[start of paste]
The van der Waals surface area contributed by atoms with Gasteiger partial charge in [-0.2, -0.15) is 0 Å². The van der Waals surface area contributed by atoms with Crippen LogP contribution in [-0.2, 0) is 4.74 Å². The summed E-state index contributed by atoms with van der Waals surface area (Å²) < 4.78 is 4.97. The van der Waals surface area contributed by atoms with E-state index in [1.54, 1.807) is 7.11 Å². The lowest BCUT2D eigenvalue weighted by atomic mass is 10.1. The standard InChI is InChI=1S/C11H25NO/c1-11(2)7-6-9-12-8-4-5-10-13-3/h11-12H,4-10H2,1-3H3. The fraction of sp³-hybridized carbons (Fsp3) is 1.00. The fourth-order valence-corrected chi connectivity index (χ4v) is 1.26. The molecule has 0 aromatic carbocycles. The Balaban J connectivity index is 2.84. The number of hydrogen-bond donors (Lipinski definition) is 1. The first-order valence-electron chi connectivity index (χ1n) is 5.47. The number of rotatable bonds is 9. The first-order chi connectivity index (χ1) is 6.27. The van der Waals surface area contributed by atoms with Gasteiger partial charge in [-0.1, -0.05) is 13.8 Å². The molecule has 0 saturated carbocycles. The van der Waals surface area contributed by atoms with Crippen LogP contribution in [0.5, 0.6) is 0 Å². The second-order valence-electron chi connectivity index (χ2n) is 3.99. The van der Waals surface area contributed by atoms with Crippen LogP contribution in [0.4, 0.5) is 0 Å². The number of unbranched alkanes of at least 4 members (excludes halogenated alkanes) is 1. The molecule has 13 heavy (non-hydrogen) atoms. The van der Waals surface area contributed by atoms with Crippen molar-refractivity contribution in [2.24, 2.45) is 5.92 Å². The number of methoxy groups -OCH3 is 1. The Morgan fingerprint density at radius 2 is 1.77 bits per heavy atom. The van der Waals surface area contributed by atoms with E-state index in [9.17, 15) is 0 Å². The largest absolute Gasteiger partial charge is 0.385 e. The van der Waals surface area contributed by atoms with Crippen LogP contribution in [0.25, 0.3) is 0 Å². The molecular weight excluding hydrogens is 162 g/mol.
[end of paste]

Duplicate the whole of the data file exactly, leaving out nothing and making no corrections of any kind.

The van der Waals surface area contributed by atoms with Gasteiger partial charge in [-0.2, -0.15) is 0 Å². The van der Waals surface area contributed by atoms with Crippen LogP contribution in [-0.2, 0) is 4.74 Å². The summed E-state index contributed by atoms with van der Waals surface area (Å²) < 4.78 is 4.97. The van der Waals surface area contributed by atoms with E-state index in [1.54, 1.807) is 7.11 Å². The lowest BCUT2D eigenvalue weighted by atomic mass is 10.1. The standard InChI is InChI=1S/C11H25NO/c1-11(2)7-6-9-12-8-4-5-10-13-3/h11-12H,4-10H2,1-3H3. The fraction of sp³-hybridized carbons (Fsp3) is 1.00. The fourth-order valence-corrected chi connectivity index (χ4v) is 1.26. The molecule has 0 aromatic carbocycles. The Balaban J connectivity index is 2.84. The number of hydrogen-bond donors (Lipinski definition) is 1. The first-order valence-electron chi connectivity index (χ1n) is 5.47. The number of rotatable bonds is 9. The first-order chi connectivity index (χ1) is 6.27. The van der Waals surface area contributed by atoms with Gasteiger partial charge in [-0.1, -0.05) is 13.8 Å². The molecule has 0 saturated carbocycles. The van der Waals surface area contributed by atoms with Crippen LogP contribution in [0.5, 0.6) is 0 Å². The second-order valence-electron chi connectivity index (χ2n) is 3.99. The van der Waals surface area contributed by atoms with Crippen LogP contribution in [0.4, 0.5) is 0 Å². The number of unbranched alkanes of at least 4 members (excludes halogenated alkanes) is 1. The molecule has 13 heavy (non-hydrogen) atoms. The van der Waals surface area contributed by atoms with Crippen molar-refractivity contribution in [2.24, 2.45) is 5.92 Å². The number of methoxy groups -OCH3 is 1. The Morgan fingerprint density at radius 2 is 1.77 bits per heavy atom. The van der Waals surface area contributed by atoms with E-state index in [9.17, 15) is 0 Å². The largest absolute Gasteiger partial charge is 0.385 e. The van der Waals surface area contributed by atoms with Crippen LogP contribution in [0.25, 0.3) is 0 Å². The molecular weight excluding hydrogens is 162 g/mol.